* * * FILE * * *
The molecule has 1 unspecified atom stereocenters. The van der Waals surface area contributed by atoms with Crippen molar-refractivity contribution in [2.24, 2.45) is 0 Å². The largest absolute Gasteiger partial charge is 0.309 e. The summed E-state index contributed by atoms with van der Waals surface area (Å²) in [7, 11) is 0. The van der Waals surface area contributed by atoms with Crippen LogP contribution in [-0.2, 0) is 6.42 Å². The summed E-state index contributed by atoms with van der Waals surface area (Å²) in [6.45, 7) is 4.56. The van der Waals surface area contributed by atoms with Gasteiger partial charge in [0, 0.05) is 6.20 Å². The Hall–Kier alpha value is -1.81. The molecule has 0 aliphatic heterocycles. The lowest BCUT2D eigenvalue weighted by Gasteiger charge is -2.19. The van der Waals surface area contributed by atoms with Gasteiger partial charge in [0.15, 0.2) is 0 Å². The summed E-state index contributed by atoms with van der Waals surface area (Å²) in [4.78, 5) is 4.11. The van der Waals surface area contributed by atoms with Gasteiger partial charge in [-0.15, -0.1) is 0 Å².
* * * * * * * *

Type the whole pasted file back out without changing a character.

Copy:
The molecule has 1 unspecified atom stereocenters. The van der Waals surface area contributed by atoms with Crippen molar-refractivity contribution in [2.24, 2.45) is 0 Å². The largest absolute Gasteiger partial charge is 0.309 e. The summed E-state index contributed by atoms with van der Waals surface area (Å²) in [7, 11) is 0. The van der Waals surface area contributed by atoms with Crippen LogP contribution in [-0.2, 0) is 6.42 Å². The summed E-state index contributed by atoms with van der Waals surface area (Å²) in [6.45, 7) is 4.56. The van der Waals surface area contributed by atoms with Gasteiger partial charge in [0, 0.05) is 6.20 Å². The Hall–Kier alpha value is -1.81. The molecule has 0 aliphatic heterocycles. The lowest BCUT2D eigenvalue weighted by Gasteiger charge is -2.19. The van der Waals surface area contributed by atoms with Gasteiger partial charge in [0.15, 0.2) is 0 Å². The summed E-state index contributed by atoms with van der Waals surface area (Å²) in [4.78, 5) is 4.11. The van der Waals surface area contributed by atoms with Gasteiger partial charge in [-0.15, -0.1) is 0 Å².